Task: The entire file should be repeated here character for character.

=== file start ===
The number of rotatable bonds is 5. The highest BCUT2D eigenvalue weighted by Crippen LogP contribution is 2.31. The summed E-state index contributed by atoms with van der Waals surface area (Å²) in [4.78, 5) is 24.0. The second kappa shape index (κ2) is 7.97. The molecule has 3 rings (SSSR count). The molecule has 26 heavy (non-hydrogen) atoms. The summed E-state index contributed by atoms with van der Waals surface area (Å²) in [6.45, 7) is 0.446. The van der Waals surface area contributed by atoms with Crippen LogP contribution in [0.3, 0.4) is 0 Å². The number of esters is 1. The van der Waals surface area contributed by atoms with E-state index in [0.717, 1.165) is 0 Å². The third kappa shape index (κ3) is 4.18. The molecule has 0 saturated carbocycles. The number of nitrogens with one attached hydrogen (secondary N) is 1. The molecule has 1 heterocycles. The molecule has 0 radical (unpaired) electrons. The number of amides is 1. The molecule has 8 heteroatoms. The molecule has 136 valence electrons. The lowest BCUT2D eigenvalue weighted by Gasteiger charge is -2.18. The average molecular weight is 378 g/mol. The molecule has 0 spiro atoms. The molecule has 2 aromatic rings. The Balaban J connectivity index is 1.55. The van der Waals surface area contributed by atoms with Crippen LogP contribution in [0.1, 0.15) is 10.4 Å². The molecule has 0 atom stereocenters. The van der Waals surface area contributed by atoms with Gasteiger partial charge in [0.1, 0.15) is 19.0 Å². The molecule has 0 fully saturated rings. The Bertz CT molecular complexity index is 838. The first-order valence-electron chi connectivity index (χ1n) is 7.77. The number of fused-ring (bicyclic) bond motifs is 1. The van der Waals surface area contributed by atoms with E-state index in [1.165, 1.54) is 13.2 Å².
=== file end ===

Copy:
The number of rotatable bonds is 5. The highest BCUT2D eigenvalue weighted by Crippen LogP contribution is 2.31. The summed E-state index contributed by atoms with van der Waals surface area (Å²) in [4.78, 5) is 24.0. The second kappa shape index (κ2) is 7.97. The molecule has 3 rings (SSSR count). The molecule has 26 heavy (non-hydrogen) atoms. The summed E-state index contributed by atoms with van der Waals surface area (Å²) in [6.45, 7) is 0.446. The van der Waals surface area contributed by atoms with Crippen LogP contribution in [0.3, 0.4) is 0 Å². The number of esters is 1. The van der Waals surface area contributed by atoms with E-state index in [0.717, 1.165) is 0 Å². The third kappa shape index (κ3) is 4.18. The molecule has 0 saturated carbocycles. The number of nitrogens with one attached hydrogen (secondary N) is 1. The molecule has 1 heterocycles. The molecule has 0 radical (unpaired) electrons. The number of amides is 1. The molecule has 8 heteroatoms. The molecule has 136 valence electrons. The lowest BCUT2D eigenvalue weighted by Gasteiger charge is -2.18. The average molecular weight is 378 g/mol. The molecule has 0 spiro atoms. The molecule has 2 aromatic rings. The Balaban J connectivity index is 1.55. The van der Waals surface area contributed by atoms with Crippen LogP contribution in [0.1, 0.15) is 10.4 Å². The molecule has 0 atom stereocenters. The van der Waals surface area contributed by atoms with Gasteiger partial charge in [0.1, 0.15) is 19.0 Å². The molecule has 0 fully saturated rings. The Bertz CT molecular complexity index is 838. The first-order valence-electron chi connectivity index (χ1n) is 7.77. The number of fused-ring (bicyclic) bond motifs is 1. The van der Waals surface area contributed by atoms with E-state index in [1.165, 1.54) is 13.2 Å².